Her name was Cindy. That was all I really knew about her. She had blonde hair and blue eyes, an open face and a wide, warm smile. She mentioned to me before it all began that she had a son; I believe he was in high school. The very next morning, she would be traveling to Germany with him for a two-week vacation. Her sparkling blue eyes danced when she told me. I could tell she was so excited. I was her last patient of the day.
I had been scheduled for C-section four weeks before the due date of my second baby girl because of some minor complications. I had been through this before – kind of. My first daughter was born via C-section after 14 hours of labor in a San Diego hospital. She was born into the world at 10 lbs., and though her cry was strong, her blood sugar was low and she was rushed to the NICU upon delivery. I, too, had complications after the surgery, and it wasn’t until nearly 36 hours later that I got to meet her.
In those 36 hours, my husband stayed by her little crib in the NICU. He had never really changed a diaper before, especially not on a newborn. The NICU nurses who took care of our baby also took care of my husband. They taught him how to change a diaper, and how to feed her my milk through a little tube. They taught him how to super-swaddle her, and they brought him a rocking chair so he could snuggle her all day and night. And when there was some disagreement about whether my baby should be discharged from the NICU to my hospital room, the NICU nurses advocated to the doctor that baby girl was feeding well and thriving. “Let her go be with her mom,” they said.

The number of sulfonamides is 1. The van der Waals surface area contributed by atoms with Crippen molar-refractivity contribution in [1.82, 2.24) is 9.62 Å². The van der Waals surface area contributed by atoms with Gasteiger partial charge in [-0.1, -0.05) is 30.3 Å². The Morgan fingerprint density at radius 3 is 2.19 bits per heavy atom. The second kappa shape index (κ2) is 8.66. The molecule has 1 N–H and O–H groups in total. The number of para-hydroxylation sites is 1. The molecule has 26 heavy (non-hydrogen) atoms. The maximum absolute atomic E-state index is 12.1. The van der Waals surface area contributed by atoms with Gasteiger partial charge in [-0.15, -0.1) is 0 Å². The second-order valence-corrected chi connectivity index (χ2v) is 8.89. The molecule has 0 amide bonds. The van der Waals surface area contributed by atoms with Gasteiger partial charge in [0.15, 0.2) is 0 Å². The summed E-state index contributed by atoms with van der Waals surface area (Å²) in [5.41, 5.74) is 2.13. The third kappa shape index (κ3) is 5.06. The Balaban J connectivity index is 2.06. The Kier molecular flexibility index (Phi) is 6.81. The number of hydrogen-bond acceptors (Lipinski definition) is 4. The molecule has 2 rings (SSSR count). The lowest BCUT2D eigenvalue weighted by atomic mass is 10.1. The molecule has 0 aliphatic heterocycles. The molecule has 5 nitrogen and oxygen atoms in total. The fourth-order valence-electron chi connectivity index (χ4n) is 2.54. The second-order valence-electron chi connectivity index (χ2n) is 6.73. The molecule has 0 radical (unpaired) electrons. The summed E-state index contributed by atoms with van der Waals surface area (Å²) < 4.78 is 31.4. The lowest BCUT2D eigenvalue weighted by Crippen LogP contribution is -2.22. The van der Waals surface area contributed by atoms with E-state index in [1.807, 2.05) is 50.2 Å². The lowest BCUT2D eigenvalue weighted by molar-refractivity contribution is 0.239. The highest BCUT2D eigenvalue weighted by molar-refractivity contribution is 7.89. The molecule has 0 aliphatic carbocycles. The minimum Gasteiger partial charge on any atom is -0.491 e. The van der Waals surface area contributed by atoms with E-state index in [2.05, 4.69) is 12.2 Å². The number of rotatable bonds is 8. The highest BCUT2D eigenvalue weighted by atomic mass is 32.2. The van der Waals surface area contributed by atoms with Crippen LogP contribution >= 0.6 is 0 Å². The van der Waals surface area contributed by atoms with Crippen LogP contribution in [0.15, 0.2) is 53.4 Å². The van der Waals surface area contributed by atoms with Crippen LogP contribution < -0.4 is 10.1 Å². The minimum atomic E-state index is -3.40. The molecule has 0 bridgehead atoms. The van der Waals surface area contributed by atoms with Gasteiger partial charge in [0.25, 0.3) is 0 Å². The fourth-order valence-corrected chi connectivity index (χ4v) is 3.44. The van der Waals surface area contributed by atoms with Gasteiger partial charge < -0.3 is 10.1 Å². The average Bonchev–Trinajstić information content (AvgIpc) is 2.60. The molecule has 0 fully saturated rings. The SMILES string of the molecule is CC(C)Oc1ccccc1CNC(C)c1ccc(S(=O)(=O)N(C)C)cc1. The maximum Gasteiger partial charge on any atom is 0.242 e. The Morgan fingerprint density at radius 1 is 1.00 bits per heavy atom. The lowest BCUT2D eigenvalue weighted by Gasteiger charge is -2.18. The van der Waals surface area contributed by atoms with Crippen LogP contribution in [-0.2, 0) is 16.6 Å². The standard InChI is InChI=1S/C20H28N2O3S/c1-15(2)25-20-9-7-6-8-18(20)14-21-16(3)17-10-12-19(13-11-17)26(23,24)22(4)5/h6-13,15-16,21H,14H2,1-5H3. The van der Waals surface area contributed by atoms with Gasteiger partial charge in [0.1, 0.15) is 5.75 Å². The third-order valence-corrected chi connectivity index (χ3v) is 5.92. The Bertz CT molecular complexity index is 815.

Two years later, I found myself sitting in a hospital room in Denver. I knew what to expect, but I was still scared. Having been in labor for so long with my first child, the C-section that ultimately led to her delivery was a welcome relief. That time around, I had begged for the epidural and barely felt it. But on this day it felt different: everything was scheduled. My nurse, Cindy, explained the process to me, which was both foreign and familiar. They would give me a spinal block, which would be more effective than an epidural. It would take about 30 minutes to get the baby out, and another 30 to finish up. I could ask for anxiety medicines in my IV, but if I was too loopy, I would have to wait to hold the baby.
You may not be able to feel yourself breathe with the spinal block, she said, but don’t worry, you are breathing. She even told me I could play a playlist during the surgery.
When the time came for the surgery, I was scared. I was lucid and I was not in pain, so the idea of the needle in my back was not a welcome relief, but rather a source of anxiety. As the anesthesiologist administered the medicine, I hugged Cindy, my back forming a “C” for the needle. I shook with fear. “I’m scared,” I said. “It’s okay. You are okay,” she said in her calm voice. Once I was numb, I could not feel myself breathe – just like she said would happen. This feeling of not being able to breathe struck within me a fear and panic so deep and real that no words could ever articulate my feeling of terror at that moment. “I can’t breathe!! Cindy!” I screamed. Cindy, who had anticipated assisting with the surgery, came to my side. She held one hand as my husband held the other and she stroked my forehead. Her voice cut through my fear: You are okay. I’m here with you. You are breathing. Deep breath in through the nose, and out. In through the nose and out. Slow and deep. I heard her turn to another nurse in the room. She asked her to “call up and tell them to send someone else to assist.” She needed to be with her patient, she said.